1. Sen. Schoesler on 2019 legislative priorities
Senator Mark Schoesler is the Senate Minority Leader and is a member of both the Senate Ways & Means and Rules Committees. He recently spoke with the Washington State Wire about some of the most pressing current events taking place in the state.
In this Q&A, Senator Schoesler discusses the impact of the Supreme Court’s Janus decision on Washington as well his opinion on who is to blame for Western State Hospital’s loss of federal funding. Schoesler also discusses his legislative priorities for 2019 and offers his take on a potential Inslee presidential run in 2020.
2. Three takeaways on child reunification efforts
This week Janet Gwilym, managing attorney of the Seattle Kids In Need of Defense(KIND) told the Washington State Wire about the chaotic efforts to reunite the separated children that are here in Washington State. This comes as Governor Inslee joined five Democratic governors in a letter to the federal government calling for answers as to why family reunification is being handled so poorly.
As the separations drag on, three important facts are becoming apparent: the federal government began “testing” family separations before April; different arms of the government do not talk to each other making finding, let alone reuniting, children difficult; and there is no concerted plan for reunification. Meanwhile, a federal court denied a Justice Department motion filed Friday asking for more time to match up children and parents. During an interview on MSNBC over the weekend Governor Inslee chided, “I’ve seen coat-check windows with a better system.”
3. Three likely initiatives in November
Three big money initiatives filed signatures Friday to make it to the November ballot. I-1631, the “pollution fee” initiative, has the support of key politicians including Governor Inslee, but has drawn criticism for masquerading a “tax” as a “fee”. I-1634 aims to stop local jurisdictions from taxing sugary drinks. Finally, I-1639 is the people’s attempt at passing the gun safety legislation that stalled during this year’s legislative session.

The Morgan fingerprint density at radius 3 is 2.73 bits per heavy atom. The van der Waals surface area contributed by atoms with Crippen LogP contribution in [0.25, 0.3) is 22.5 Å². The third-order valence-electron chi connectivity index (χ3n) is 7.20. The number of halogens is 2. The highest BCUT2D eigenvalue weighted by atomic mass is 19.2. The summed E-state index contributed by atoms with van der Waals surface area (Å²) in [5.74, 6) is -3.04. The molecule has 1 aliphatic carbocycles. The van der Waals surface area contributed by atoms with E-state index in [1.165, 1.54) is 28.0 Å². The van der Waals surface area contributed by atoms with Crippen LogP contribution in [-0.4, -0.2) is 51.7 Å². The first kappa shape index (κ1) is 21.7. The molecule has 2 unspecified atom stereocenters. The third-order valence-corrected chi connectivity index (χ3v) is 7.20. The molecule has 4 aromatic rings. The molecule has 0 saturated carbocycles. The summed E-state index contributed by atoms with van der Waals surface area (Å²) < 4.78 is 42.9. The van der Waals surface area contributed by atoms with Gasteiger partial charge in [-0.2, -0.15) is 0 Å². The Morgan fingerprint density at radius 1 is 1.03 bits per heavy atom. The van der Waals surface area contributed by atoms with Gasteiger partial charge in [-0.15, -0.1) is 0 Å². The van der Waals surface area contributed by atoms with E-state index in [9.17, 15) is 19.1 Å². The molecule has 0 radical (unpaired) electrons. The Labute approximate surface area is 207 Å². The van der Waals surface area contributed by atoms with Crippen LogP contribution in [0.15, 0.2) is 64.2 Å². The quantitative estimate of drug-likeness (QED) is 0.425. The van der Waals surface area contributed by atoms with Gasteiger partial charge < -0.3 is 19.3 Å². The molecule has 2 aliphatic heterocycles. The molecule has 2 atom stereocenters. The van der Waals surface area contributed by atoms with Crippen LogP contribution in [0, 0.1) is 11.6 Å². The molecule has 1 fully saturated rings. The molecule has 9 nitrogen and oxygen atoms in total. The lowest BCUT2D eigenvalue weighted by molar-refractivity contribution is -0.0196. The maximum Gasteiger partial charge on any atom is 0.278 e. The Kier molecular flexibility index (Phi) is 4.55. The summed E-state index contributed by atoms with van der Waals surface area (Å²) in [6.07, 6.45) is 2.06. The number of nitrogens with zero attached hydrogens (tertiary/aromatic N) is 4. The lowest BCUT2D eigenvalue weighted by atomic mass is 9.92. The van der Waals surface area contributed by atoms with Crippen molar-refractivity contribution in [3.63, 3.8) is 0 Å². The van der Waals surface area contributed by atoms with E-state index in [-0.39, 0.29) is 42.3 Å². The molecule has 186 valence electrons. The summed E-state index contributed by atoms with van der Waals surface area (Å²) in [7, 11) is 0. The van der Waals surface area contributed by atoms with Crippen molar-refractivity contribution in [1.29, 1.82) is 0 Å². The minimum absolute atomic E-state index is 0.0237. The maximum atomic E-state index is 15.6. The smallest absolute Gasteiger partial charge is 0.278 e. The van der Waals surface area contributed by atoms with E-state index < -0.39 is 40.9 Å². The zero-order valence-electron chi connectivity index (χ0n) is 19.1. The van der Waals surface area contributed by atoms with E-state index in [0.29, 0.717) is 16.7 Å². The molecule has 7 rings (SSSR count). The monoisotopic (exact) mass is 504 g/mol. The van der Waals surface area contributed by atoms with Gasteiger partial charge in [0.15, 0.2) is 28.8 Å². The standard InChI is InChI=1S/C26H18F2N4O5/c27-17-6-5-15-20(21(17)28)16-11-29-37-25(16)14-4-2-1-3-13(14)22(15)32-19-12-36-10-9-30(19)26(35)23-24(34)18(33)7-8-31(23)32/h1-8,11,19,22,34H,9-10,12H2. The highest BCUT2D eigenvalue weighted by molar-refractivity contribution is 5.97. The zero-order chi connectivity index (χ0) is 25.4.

These races should prove to be a battle of fundraising dollars and wills as each successful initiative has raised over $2.3 million, with the pro-I-1634 lobby raising upward of $4.75 million to defeat soda taxes. Notable failed initiatives include I-1600, a grass-roots effort to bring single-payer health care to Washington, and I-1608, which aimed to open up public union negotiations.
4. Use of deadly force initiative arguments
The Secretary of State’s office is currently in the process of approving three initiatives for the November ballot, but a Supreme Court decision will decide if there will be a fourth… or perhaps a fifth. The Supreme Court recently heard oral arguments on the legislature’s passage of I-940 (an initiative related to police deadly-force laws) and HB 3003 (a bill that modifies the initiative).
In April, a Thurston County Superior Court judge ruled that the legislature’s passage of I-940/HB 3003 violated the constitution and ordered I-940 to the ballot. Now, the Supreme Court can uphold the lower court’s ruling, send the original I-940 and the version with changes introduced by HB 3003 to the ballot, or rule that the legislature acted legally when they passed the initiative during session. You can read our full coverage of the oral arguments here.
5. New report on childhood well-being in WA
Washington ranks 15th in the nation for childhood well-being according to a new KIDS COUNT report from the Annie E. Casey Foundation. The report ranks childhood well-being for all 50 states based on measurements of economic well-being, education, health, and family and community.
Washington ranks 5th in the nation for health, where it outperforms the national average in terms of low rates of uninsured children, low birth weight babies, and less child/teen deaths. However, Washington’s lowest ranking is in education where it did not make it into the top half of states (ranked 26th). Full data from the report and state by state comparisons can be found here.
6. The World Cup semi-finals
Admittedly, this isn’t directly related to Washington State politics, but one of the most important things happening this week is the World Cup semi-finals. For those of you who haven’t been following the tournament, France and Belgium play today at 11am PST and England plays Croatia tomorrow at 11am PST.
Forbes called this World Cup “one of the wildest and weirdest in the competition’s history.” The US failed to qualify. Russia surprised everyone and raised a few eyebrows by making it to the quarter-finals. The final four teams are all European but favored Germany was eliminated early. Some of the world’s best players had disappointing performances and four games came down to penalty kicks. So while France is favored to win, anything could happen between today’s kickoff and the final on Sunday.